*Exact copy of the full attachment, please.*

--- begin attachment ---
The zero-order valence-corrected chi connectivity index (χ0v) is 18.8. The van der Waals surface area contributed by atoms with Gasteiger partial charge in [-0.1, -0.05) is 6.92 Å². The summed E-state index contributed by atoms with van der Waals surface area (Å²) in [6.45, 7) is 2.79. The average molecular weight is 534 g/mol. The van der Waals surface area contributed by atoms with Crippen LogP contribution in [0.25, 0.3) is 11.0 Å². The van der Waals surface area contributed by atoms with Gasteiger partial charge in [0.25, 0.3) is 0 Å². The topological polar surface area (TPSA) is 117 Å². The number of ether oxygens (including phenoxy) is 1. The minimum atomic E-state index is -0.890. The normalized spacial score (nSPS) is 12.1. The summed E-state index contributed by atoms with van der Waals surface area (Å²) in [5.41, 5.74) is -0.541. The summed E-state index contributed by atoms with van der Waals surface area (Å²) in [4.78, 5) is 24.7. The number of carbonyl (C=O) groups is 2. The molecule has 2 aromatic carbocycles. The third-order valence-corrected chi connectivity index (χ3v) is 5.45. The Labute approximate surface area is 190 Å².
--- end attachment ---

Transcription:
The zero-order valence-corrected chi connectivity index (χ0v) is 18.8. The van der Waals surface area contributed by atoms with Gasteiger partial charge in [-0.1, -0.05) is 6.92 Å². The summed E-state index contributed by atoms with van der Waals surface area (Å²) in [6.45, 7) is 2.79. The average molecular weight is 534 g/mol. The van der Waals surface area contributed by atoms with Crippen LogP contribution in [0.25, 0.3) is 11.0 Å². The van der Waals surface area contributed by atoms with Gasteiger partial charge in [0.25, 0.3) is 0 Å². The topological polar surface area (TPSA) is 117 Å². The number of ether oxygens (including phenoxy) is 1. The minimum atomic E-state index is -0.890. The normalized spacial score (nSPS) is 12.1. The summed E-state index contributed by atoms with van der Waals surface area (Å²) in [5.41, 5.74) is -0.541. The summed E-state index contributed by atoms with van der Waals surface area (Å²) in [4.78, 5) is 24.7. The number of carbonyl (C=O) groups is 2. The molecule has 2 aromatic carbocycles. The third-order valence-corrected chi connectivity index (χ3v) is 5.45. The Labute approximate surface area is 190 Å².